Info: Join us for an AEA Coffee Break conversation, featuring an upcoming pre-conference workshop taking place at Eval 23 in Indianapolis, Indiana. In this session, you will hear about the topic from the presenter and have the opportunity ask the presenter a question before heading out to Eval 23. You can find registration information for pre-conference workshops here:
Many commonly-accepted compensation practices reinforce unequal treatment amongst professional evaluators, which often run counter to the expressed equity-centered values of their organization. Fortunately, there are a variety of strategies employers and supervisors can take to bring their practices in greater alignment with their equity-centered values. In this professional development session, we will critically examine longstanding practices in employee and subcontractor compensation, and explore more equitable alternatives. Attendees will reflect on how their identities and experiences affect their ability to detect and address inequitable compensation practices, and how consistent use of “bias interrupters” can counter those habits. Participants will develop an inventory of their current practices and identify near- and mid-term steps they can take to better align their compensation practices with their values.
- Upon completion, participants will be able to describe the multiple dimensions of employee/subcontractor compensation and name which dimensions are used in their professional context.
- Upon completion, participants will understand ways to identify and interrupt biased and/or inequitable compensation practices.
- Upon completion, participants will have a draft action plan for their organization that identifies near- and medium-term actions they will take to better align their compensation practices with their values.
This workshop is aligned to AEA’s Competencies and Guiding Principles as follows:
Evaluation is a service business. The staff is the main driver of clients’ experiences and the quality of the work. For example, our organizations spend 70% or more of our annual budget on staff-related costs. Attracting and retaining terrific people is at the core of success in evaluation, whether as a consultant or in an internal-to-organization role. Many members of the AEA community are employers, contractors, or supervisors responsible for setting policies regarding compensation. Yet their prior experience with human resources related topics varies widely, reflecting the eclectic professional training amongst evaluation professionals. Many employers, contractors, and supervisors in evaluation prioritize on-the-job learning, including their approach toward compensation, which is, very often, one of their many responsibilities. In the last several years, the evaluation field has collectively taken a clearer stand on the role evaluation professionals play in supporting social change. For example, the Statement on Cultural Competence in evaluation urges evaluators to “recognize the dynamics of power,” and numerous sessions at the 2022 AEA Conference touched on concepts of equity, justice, anti-colonialism, and culturally responsive professional practice. Many compensation-as-usual practices run counter to equity-centered values, and are too rarely examined in this light. Moreover, many employers, contractors, and managers are from “centered” backgrounds (e.g. white, cisgender, high levels of formal education) that discourage active reflection on how seemingly neutral policies can further marginalize others. This dynamic affects AEA members, as well: in 2019, 72% identified as white or caucasian, and anecdotal observations indicate that nearly all members hold at least a bachelor’s degree, while most have a master’s or PhD. Fortunately, there are robust alternatives to compensation-as-usual practices that are well-suited to the evaluation field. Equity-minded employers, contractors, and supervisors can implement a variety of these strategies in order to better align their practices and values, and to increase employee/subcontractor engagement and retention as a result. Awareness of these strategies, and building the ability to constructively interrogate existing practices, is especially important for employers, contractors, and supervisors from “centered” identities, since compensation-as-usual practices are designed to benefit those in power.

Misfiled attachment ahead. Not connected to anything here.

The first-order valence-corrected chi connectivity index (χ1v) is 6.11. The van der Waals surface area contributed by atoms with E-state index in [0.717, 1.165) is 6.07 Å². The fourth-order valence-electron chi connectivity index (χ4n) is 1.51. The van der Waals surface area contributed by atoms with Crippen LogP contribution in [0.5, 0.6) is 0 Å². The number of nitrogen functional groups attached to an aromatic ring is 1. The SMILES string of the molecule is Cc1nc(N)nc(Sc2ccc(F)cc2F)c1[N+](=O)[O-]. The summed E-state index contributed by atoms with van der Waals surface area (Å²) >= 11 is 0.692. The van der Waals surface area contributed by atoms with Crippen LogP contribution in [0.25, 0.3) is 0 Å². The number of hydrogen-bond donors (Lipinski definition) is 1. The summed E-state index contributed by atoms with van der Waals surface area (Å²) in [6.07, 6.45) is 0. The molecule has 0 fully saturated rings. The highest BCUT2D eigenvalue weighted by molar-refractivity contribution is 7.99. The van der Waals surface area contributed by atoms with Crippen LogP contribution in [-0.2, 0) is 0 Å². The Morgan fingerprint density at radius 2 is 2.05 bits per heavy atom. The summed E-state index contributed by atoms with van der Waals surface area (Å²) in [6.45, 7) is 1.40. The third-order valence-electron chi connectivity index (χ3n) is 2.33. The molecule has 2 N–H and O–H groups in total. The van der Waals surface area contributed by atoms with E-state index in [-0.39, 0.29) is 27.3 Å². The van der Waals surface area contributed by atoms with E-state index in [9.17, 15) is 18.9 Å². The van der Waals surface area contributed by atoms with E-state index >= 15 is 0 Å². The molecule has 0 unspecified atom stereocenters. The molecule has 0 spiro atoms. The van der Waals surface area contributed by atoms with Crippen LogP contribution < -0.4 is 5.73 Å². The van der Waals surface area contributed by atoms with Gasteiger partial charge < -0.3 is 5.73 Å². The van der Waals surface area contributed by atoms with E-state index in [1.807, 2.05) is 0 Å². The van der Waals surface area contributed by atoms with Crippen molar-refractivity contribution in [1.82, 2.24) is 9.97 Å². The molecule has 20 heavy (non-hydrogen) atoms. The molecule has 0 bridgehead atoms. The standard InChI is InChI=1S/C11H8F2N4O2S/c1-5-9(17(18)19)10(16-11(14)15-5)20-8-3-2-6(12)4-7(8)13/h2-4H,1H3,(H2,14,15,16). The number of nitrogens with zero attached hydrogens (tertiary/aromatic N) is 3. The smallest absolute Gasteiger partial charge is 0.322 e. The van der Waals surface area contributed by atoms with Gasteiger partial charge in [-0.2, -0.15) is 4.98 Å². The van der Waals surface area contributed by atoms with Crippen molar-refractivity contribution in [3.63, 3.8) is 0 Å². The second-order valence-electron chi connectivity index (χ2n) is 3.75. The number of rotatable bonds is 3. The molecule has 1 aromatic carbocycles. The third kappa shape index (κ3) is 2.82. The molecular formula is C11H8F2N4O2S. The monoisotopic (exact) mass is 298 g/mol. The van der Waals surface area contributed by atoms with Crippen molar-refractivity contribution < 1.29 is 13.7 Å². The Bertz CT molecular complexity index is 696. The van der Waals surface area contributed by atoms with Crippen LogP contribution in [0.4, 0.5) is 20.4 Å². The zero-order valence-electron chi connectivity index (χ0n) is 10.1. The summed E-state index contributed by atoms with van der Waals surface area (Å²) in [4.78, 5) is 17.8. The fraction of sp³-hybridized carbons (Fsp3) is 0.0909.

Corey Newhouse, MPP (she/her/hers)
Founder and Principal
October 2nd, 2:30 PM - 3:00 PM ET